But though these conditions were noticed almost from the movie's release, just how the film and its central image related to these historical circumstances remained theoretically obscure. It was simply obvious that the violence of the movie resonated with the violence of American society in the late 1960s. Noting that Johnny (Russell Streiner) ends up killing his sister Barbara (Judith O'Dea) while the child Karen Cooper (Kyra Schon) devours her mother and father, critic Elliott Stein in Sight and Sound remarked, "the American family is really in trouble" (105). Yet if such intuitions recognized that the intimate dysfunctions and spectacular violence in Romero's film communicated with the cultural disorientation and public violence in the world outside the theater, they were not able to illuminate the specific nature of that violence or to account for the image that precipitated it: the cannibalistic zombie. (9) J. Hoberman and Jonathan Rosenbaum's influential Midnight Movies, for instance, found in Romero's zombies "a brilliant, open-ended metaphor for topical anxieties." But almost immediately the authors concluded that "Night of the Living Dead was not only an instant horror classic, but a remarkable vision of the late sixties--offering the most literal possible depiction of America devouring itself." (10) The vacillation between an open-ended metaphor and the most literal depiction possible reflected not only offhand terminology but also the fundamental difficulty in accounting for the strange inevitability of these unprecedented monsters.


Midnight Movies was an appreciation, not a theoretical analysis. Hoberman and Rosenbaum celebrated the brash energy of Romero's position outside the established institutions and conventions of Hollywood filmmaking, the "moral seriousness" (120) and "apocalyptic panic" (122) his debut film had conveyed. To the extent that the authors did provide a theoretical framework for their discussion of Night of the Living Dead, that framework was psychoanalytical. They took zombies, and horror movies more generally, to represent for their audiences a "return of the repressed." (11) The suggestion was hardly absurd, and had something like Freud's own authority behind it. In his essay on "The Uncanny" from 1919, Freud explicitly suggests that we find unheimlich "one class [of frightening things] in which the frightening element can be shown to be something repressed which recurs [etwas wiederkehrendes Verdrangtes]," and immediately gives examples of this class that appear to anticipate the zombie-image: "Many people experience the feeling [of the uncanny] in the highest degree in relation to death and dead bodies, to the return of the dead, and to spirits and ghosts" (1997, 217-18; 1999, 254). More directly and revealingly, it is the film critic Robin Wood in his seminal 1986 study Hollywood from Vietnam to Reagan who provided the most eloquent and influential analysis of Romero's cannibalistic corpses in these terms. Here, the zombie is recognized as something more than the exaggerated reflection of general historical crises. The anxiety provoked by the zombie-image, understood as a psychological complex bearing an unconscious meaning, is a surplus affect revealing the underlying social character of the historical moment in which it occurs. Whatever the limits of its methodology, Wood's discussion brought the interpretive seriousness of the zombie-image into view. His diagnosis initiates the dialectical appropriation of Romero's discovery that continues to this day.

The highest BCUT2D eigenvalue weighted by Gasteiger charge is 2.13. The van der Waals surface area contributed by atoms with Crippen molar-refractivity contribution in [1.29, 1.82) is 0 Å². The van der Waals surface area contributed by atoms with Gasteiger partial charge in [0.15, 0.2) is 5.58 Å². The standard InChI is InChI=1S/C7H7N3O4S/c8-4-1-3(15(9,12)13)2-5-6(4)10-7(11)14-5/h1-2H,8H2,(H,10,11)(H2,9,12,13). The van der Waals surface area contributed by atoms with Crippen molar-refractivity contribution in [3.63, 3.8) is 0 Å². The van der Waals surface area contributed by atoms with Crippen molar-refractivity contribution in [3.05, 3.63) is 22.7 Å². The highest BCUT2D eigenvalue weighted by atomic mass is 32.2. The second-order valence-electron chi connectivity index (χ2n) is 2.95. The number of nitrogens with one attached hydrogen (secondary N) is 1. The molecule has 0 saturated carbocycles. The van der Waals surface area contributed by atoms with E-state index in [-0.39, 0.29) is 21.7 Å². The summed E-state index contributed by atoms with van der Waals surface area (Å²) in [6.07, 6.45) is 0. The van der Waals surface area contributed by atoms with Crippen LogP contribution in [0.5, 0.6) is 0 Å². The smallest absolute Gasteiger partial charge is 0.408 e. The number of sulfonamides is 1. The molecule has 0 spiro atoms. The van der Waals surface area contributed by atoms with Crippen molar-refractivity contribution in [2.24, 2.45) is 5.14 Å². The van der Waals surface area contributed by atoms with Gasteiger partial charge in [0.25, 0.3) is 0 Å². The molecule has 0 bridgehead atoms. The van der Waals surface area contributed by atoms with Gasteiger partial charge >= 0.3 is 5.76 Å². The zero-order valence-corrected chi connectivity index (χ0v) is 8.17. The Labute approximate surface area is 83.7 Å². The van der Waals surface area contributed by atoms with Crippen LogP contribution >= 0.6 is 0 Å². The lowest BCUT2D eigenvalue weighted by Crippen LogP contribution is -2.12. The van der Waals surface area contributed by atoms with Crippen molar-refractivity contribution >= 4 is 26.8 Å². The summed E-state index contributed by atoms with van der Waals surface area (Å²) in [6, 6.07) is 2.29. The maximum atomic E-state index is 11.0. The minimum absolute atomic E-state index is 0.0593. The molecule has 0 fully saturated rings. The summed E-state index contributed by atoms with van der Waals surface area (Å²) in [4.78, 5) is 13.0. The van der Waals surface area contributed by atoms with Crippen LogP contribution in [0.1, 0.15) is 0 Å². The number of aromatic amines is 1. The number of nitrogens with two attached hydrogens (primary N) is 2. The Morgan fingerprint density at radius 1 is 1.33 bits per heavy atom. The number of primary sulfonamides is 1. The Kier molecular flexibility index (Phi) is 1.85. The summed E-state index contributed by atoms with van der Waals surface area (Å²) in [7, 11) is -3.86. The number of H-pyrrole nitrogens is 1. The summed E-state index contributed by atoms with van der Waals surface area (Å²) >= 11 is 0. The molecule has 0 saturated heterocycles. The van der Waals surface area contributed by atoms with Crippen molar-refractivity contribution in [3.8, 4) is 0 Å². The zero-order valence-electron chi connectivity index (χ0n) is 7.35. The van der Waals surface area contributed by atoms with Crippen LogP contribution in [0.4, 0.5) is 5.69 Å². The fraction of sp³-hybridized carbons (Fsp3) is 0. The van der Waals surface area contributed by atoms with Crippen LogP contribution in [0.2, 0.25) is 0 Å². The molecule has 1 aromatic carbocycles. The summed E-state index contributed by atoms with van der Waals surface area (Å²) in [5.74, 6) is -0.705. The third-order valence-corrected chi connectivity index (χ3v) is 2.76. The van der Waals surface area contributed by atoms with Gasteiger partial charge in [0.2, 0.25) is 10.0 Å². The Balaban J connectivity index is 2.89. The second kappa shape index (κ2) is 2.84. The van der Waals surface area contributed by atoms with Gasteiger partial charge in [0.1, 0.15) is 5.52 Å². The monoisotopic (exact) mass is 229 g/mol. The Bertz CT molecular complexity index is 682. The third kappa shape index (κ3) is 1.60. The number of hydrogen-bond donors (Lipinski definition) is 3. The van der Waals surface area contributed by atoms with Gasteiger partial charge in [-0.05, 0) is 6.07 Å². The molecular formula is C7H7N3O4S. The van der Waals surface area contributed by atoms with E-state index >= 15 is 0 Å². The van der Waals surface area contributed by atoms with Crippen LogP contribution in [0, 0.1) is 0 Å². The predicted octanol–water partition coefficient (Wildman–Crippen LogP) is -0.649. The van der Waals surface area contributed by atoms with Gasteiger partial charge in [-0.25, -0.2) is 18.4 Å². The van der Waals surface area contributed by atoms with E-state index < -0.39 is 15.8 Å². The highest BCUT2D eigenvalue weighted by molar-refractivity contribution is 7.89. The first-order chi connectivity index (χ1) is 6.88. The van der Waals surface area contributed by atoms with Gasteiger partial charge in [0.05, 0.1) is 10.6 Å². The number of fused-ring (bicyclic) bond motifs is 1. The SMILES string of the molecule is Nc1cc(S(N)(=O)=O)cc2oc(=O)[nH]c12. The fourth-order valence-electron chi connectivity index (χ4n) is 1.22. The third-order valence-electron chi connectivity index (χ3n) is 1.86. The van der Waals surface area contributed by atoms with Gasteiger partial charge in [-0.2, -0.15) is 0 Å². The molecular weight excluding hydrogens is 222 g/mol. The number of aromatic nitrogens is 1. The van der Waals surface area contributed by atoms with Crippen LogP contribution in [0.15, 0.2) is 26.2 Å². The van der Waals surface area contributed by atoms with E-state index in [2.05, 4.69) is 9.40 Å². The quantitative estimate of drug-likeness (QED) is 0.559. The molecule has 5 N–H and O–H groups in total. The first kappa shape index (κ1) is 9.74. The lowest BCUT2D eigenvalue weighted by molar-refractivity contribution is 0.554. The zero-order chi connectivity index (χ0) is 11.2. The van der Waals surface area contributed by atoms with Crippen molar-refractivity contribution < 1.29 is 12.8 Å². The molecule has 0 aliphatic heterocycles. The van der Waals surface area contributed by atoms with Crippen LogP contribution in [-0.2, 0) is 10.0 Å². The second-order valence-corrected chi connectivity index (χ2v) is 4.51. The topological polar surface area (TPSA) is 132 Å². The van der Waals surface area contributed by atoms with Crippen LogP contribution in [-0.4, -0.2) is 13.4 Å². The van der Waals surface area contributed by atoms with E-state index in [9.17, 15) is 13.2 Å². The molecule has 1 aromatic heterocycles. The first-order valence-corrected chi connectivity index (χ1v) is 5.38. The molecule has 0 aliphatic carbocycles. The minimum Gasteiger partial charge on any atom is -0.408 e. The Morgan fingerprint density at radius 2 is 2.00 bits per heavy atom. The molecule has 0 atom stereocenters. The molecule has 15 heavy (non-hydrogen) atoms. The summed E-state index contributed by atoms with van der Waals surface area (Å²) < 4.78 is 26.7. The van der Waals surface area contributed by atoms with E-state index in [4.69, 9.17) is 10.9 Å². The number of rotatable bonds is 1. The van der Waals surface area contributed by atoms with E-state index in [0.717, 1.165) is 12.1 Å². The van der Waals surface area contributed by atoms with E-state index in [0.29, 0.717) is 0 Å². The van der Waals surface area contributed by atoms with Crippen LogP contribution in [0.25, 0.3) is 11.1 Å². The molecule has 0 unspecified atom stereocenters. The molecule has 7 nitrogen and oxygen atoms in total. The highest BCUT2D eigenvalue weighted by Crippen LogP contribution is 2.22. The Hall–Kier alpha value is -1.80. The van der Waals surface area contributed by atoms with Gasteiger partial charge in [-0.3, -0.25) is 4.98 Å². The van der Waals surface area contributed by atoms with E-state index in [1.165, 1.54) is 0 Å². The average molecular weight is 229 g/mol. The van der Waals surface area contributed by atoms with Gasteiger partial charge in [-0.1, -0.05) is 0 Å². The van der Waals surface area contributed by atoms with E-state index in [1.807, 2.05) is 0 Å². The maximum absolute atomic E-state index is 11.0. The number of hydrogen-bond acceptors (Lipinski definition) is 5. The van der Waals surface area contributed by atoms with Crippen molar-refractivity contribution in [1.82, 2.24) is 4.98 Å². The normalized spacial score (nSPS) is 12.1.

For Wood, Romero's zombie films were essentially horror films, and the "basic formula" for a horror film reduced to "normality ... threatened by the Monster." This normative consensus took the form of a generally static conception of "the heterosexual monogamous couple, the family, and the social institutions (police, church, armed forces) that support and defend them." Jeopardizing this consensus was a "much more protean" monstrous antagonist clothed in the mutable and insubstantial anxieties and terrors that roil through society, "rather as dreams use material from recent memory to express conflicts or desires that may go back to early childhood." What made horror films interesting to Wood was the possibility of a counteridentification with the threatening monster that would hold that normative consensus up to critique. Such a reading redeems the monster's repulsiveness as the price of normative dissidence, and sees the sensationalism of its conflict with normality as the energy of a stigmatized experience. The horrible structure thus clears psychic space for our particular ambivalence toward "the norms that oppress us and which our moral conditioning teaches us to revere" (Wood, 71-72).